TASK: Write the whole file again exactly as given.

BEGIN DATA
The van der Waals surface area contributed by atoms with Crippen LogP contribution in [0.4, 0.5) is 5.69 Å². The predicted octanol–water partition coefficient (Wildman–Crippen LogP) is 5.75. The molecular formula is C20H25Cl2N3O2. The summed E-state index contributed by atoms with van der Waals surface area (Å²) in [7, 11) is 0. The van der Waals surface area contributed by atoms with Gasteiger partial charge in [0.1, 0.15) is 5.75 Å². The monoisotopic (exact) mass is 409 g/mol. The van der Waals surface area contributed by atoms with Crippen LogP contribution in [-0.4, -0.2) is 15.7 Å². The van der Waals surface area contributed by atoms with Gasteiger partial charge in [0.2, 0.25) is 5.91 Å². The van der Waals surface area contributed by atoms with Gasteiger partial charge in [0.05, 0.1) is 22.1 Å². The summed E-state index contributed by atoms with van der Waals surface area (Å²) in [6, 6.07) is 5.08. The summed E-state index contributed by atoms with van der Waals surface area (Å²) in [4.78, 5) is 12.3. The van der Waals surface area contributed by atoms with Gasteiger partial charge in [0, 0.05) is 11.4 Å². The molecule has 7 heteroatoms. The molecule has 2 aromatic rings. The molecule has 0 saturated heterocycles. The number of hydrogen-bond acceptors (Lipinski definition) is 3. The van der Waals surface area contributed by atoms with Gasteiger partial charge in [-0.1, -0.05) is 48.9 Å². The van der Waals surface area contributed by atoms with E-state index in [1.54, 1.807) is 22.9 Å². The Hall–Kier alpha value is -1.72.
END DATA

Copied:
The van der Waals surface area contributed by atoms with Crippen LogP contribution in [0.4, 0.5) is 5.69 Å². The predicted octanol–water partition coefficient (Wildman–Crippen LogP) is 5.75. The molecular formula is C20H25Cl2N3O2. The summed E-state index contributed by atoms with van der Waals surface area (Å²) in [7, 11) is 0. The van der Waals surface area contributed by atoms with Gasteiger partial charge in [0.1, 0.15) is 5.75 Å². The monoisotopic (exact) mass is 409 g/mol. The van der Waals surface area contributed by atoms with Crippen LogP contribution in [-0.4, -0.2) is 15.7 Å². The van der Waals surface area contributed by atoms with Gasteiger partial charge in [0.2, 0.25) is 5.91 Å². The van der Waals surface area contributed by atoms with Gasteiger partial charge in [0.05, 0.1) is 22.1 Å². The summed E-state index contributed by atoms with van der Waals surface area (Å²) in [6, 6.07) is 5.08. The summed E-state index contributed by atoms with van der Waals surface area (Å²) in [4.78, 5) is 12.3. The van der Waals surface area contributed by atoms with Gasteiger partial charge in [0, 0.05) is 11.4 Å². The molecule has 7 heteroatoms. The molecule has 2 aromatic rings. The molecule has 0 saturated heterocycles. The number of hydrogen-bond acceptors (Lipinski definition) is 3. The van der Waals surface area contributed by atoms with Gasteiger partial charge in [-0.1, -0.05) is 48.9 Å². The van der Waals surface area contributed by atoms with E-state index in [1.54, 1.807) is 22.9 Å². The Hall–Kier alpha value is -1.72.